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Instructor Class Description

Time Schedule:

Kimberlee Gillis-Bridges
ENGL 213
Seattle Campus

Modern and Postmodern Literature

Introduces twentieth-century literature and contemporary literature, focusing on representative works that illustrate literary and intellectual developments since 1900.

Class description

English 213 explores U.S. and British literary modernism and postmodernism as responses to distinct historical, political, social, and cultural contexts of the 20th century. The period witnessed two world wars--and the concomitant development of military technology that brought destruction on an unprecedented scale--economic depression; the refinement of mass production methods; continuing migration from rural to urban areas; civil and women’s rights movements; the development or proliferation of transportation, communication, entertainment and computer technologies; and the effects of globalization. Modern and postmodern literature reflects as well as shapes human perception of these phenomena. As we examine novels and poems of the era, we will focus on how artists experimented with language and form to represent the altered sense of history, space, time, and the self engendered by modernity and postmodernity.

Student learning goals

Analyze the language, structure and themes of fictional texts.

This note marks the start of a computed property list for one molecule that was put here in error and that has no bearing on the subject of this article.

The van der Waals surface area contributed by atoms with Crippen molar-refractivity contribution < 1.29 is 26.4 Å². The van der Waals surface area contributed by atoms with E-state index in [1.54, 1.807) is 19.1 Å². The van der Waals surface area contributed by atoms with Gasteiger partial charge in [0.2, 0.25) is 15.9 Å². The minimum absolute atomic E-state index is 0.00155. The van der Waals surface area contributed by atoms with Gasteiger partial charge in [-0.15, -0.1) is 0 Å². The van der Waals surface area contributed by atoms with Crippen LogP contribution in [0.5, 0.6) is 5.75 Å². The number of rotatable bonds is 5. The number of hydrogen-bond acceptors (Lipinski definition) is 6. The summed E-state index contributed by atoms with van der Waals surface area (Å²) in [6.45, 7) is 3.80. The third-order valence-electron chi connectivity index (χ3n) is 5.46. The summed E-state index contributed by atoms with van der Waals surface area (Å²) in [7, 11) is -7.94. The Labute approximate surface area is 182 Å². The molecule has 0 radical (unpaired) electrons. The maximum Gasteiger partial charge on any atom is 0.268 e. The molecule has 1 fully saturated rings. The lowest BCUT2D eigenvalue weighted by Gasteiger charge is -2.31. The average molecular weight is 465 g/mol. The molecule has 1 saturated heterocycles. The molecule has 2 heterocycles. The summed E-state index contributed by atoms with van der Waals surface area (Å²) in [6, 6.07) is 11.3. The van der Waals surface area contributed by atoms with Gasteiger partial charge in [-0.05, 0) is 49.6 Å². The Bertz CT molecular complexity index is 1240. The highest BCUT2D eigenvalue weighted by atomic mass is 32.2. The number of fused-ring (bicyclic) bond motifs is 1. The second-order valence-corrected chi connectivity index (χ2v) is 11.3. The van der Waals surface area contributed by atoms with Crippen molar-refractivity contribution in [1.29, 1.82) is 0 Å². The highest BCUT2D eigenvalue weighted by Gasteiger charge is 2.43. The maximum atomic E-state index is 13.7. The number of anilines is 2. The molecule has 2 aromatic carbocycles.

Explain the relationship between selected 20th-century literary texts and the political, social,historical and cultural contexts of their production.

Define (and recognize the limits of defining) literary modernism and postmodernism.

Develop as a critical thinker and writer who can formulate substantive arguments and explore those arguments with evidence.

General method of instruction

Short lectures, class discussion, small-group work

Recommended preparation

No prerequisite courses, but must be willing to keep up with challenging reading load, come prepared to class and participate regularly in class discussion.

Class assignments and grading

Weekly online reading responses, two contextual passage annotations, midterm and take-home final essay exams..

Grades in English 213 will be computed by points, with 400 points equaling a 4.0, 300 points a 3.0, and so on. If your total falls between grades, I will round up if you score one to five points below the higher grade and round down if you score one to four points above the lower grade. For example, 274 points equals a 2.7 and 275 points a 2.8. Students who score less than 65 points total will receive a 0 for the course, as the UW grading system does not scale grades lower than .7.

Each component of the course is worth the following number of points:

• Class Participation: 40 points • Reading Responses: 80 points • Essay exams: 160 points • annotations: 120 points

Class preparation activities will receive points on a credit/no-credit basis, with full marks awarded to responses that demonstrate genuine engagement with the assigned task. I will evaluate the presentation and essays according to specific standards that I will distribute with those assignments.


The information above is intended to be helpful in choosing courses. Because the instructor may further develop his/her plans for this course, its characteristics are subject to change without notice. In most cases, the official course syllabus will be distributed on the first day of class.
Additional Information
Last Update by Kimberlee Gillis-Bridges
Date: 09/24/2012